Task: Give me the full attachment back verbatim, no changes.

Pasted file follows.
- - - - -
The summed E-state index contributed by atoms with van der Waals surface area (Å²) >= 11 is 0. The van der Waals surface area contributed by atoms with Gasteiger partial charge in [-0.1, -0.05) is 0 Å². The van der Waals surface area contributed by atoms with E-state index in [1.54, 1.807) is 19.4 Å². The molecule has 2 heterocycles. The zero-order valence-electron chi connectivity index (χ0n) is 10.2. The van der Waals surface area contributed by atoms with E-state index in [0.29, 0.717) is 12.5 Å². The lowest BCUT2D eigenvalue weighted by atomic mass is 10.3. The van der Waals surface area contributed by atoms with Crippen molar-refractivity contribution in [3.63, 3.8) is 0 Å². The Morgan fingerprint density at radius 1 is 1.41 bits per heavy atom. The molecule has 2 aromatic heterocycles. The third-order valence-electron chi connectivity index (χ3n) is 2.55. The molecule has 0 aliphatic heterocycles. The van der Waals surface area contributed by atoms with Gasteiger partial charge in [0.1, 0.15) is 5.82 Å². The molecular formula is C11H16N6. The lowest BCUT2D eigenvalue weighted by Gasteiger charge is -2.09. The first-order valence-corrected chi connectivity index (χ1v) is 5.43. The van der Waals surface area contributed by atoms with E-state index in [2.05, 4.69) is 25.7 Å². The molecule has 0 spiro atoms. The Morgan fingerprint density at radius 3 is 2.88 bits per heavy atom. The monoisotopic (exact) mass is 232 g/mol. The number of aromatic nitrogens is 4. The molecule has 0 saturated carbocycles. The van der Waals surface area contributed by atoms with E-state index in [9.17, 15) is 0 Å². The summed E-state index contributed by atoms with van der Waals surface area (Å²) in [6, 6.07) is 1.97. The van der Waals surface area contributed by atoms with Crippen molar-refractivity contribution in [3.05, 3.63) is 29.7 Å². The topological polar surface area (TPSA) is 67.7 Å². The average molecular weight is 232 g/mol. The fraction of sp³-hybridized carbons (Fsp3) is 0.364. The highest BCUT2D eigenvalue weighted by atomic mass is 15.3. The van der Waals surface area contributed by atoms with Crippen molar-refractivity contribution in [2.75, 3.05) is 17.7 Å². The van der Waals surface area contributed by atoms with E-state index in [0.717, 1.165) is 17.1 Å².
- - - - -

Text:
The summed E-state index contributed by atoms with van der Waals surface area (Å²) >= 11 is 0. The van der Waals surface area contributed by atoms with Gasteiger partial charge in [-0.1, -0.05) is 0 Å². The van der Waals surface area contributed by atoms with E-state index in [1.54, 1.807) is 19.4 Å². The molecule has 2 heterocycles. The zero-order valence-electron chi connectivity index (χ0n) is 10.2. The van der Waals surface area contributed by atoms with E-state index in [0.29, 0.717) is 12.5 Å². The lowest BCUT2D eigenvalue weighted by atomic mass is 10.3. The van der Waals surface area contributed by atoms with Crippen molar-refractivity contribution in [3.63, 3.8) is 0 Å². The Morgan fingerprint density at radius 1 is 1.41 bits per heavy atom. The molecule has 2 aromatic heterocycles. The third-order valence-electron chi connectivity index (χ3n) is 2.55. The molecule has 0 aliphatic heterocycles. The van der Waals surface area contributed by atoms with Gasteiger partial charge in [0.1, 0.15) is 5.82 Å². The molecular formula is C11H16N6. The lowest BCUT2D eigenvalue weighted by Gasteiger charge is -2.09. The first-order valence-corrected chi connectivity index (χ1v) is 5.43. The van der Waals surface area contributed by atoms with E-state index in [2.05, 4.69) is 25.7 Å². The molecule has 0 spiro atoms. The Morgan fingerprint density at radius 3 is 2.88 bits per heavy atom. The monoisotopic (exact) mass is 232 g/mol. The number of aromatic nitrogens is 4. The molecule has 0 saturated carbocycles. The van der Waals surface area contributed by atoms with E-state index in [9.17, 15) is 0 Å². The summed E-state index contributed by atoms with van der Waals surface area (Å²) in [6, 6.07) is 1.97. The van der Waals surface area contributed by atoms with Crippen molar-refractivity contribution in [3.05, 3.63) is 29.7 Å². The topological polar surface area (TPSA) is 67.7 Å². The average molecular weight is 232 g/mol. The fraction of sp³-hybridized carbons (Fsp3) is 0.364. The highest BCUT2D eigenvalue weighted by atomic mass is 15.3. The van der Waals surface area contributed by atoms with Crippen molar-refractivity contribution in [2.75, 3.05) is 17.7 Å². The van der Waals surface area contributed by atoms with E-state index in [0.717, 1.165) is 17.1 Å².